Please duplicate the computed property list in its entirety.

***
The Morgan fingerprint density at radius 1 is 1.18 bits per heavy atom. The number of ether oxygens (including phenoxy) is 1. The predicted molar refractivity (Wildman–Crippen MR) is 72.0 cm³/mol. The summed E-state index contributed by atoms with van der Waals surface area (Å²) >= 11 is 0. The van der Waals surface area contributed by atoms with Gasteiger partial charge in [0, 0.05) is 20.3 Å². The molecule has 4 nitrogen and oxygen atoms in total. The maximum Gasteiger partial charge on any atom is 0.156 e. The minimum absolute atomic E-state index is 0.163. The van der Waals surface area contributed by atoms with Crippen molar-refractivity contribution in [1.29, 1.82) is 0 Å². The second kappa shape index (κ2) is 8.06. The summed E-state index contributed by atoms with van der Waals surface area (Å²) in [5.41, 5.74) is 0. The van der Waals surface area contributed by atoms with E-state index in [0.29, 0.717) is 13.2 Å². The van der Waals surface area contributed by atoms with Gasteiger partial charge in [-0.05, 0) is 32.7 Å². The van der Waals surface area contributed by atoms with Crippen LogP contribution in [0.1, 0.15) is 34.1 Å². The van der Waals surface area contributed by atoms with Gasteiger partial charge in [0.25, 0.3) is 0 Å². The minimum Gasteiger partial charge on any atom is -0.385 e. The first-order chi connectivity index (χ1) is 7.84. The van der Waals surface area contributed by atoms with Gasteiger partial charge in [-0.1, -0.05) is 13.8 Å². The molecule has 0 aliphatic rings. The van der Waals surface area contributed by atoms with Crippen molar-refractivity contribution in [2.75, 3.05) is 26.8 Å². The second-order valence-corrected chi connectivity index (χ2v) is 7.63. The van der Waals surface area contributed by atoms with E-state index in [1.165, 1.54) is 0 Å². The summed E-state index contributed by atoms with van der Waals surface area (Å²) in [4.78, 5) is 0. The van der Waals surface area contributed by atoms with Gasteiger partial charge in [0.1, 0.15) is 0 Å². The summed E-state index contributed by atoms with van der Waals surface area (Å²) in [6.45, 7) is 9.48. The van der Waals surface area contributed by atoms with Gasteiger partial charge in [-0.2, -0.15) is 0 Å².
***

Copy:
The Morgan fingerprint density at radius 1 is 1.18 bits per heavy atom. The number of ether oxygens (including phenoxy) is 1. The predicted molar refractivity (Wildman–Crippen MR) is 72.0 cm³/mol. The summed E-state index contributed by atoms with van der Waals surface area (Å²) >= 11 is 0. The van der Waals surface area contributed by atoms with Gasteiger partial charge in [0, 0.05) is 20.3 Å². The molecule has 4 nitrogen and oxygen atoms in total. The maximum Gasteiger partial charge on any atom is 0.156 e. The minimum absolute atomic E-state index is 0.163. The van der Waals surface area contributed by atoms with Crippen molar-refractivity contribution in [1.29, 1.82) is 0 Å². The second kappa shape index (κ2) is 8.06. The summed E-state index contributed by atoms with van der Waals surface area (Å²) in [5.41, 5.74) is 0. The van der Waals surface area contributed by atoms with E-state index in [0.29, 0.717) is 13.2 Å². The van der Waals surface area contributed by atoms with Gasteiger partial charge in [-0.05, 0) is 32.7 Å². The van der Waals surface area contributed by atoms with Crippen LogP contribution in [0.1, 0.15) is 34.1 Å². The van der Waals surface area contributed by atoms with Gasteiger partial charge in [0.25, 0.3) is 0 Å². The minimum Gasteiger partial charge on any atom is -0.385 e. The first-order chi connectivity index (χ1) is 7.84. The van der Waals surface area contributed by atoms with Gasteiger partial charge in [-0.1, -0.05) is 13.8 Å². The molecule has 0 aliphatic rings. The van der Waals surface area contributed by atoms with Crippen molar-refractivity contribution in [2.75, 3.05) is 26.8 Å². The second-order valence-corrected chi connectivity index (χ2v) is 7.63. The van der Waals surface area contributed by atoms with E-state index in [1.165, 1.54) is 0 Å². The summed E-state index contributed by atoms with van der Waals surface area (Å²) in [4.78, 5) is 0. The van der Waals surface area contributed by atoms with Gasteiger partial charge in [0.1, 0.15) is 0 Å². The summed E-state index contributed by atoms with van der Waals surface area (Å²) in [6.45, 7) is 9.48. The van der Waals surface area contributed by atoms with Gasteiger partial charge in [-0.2, -0.15) is 0 Å².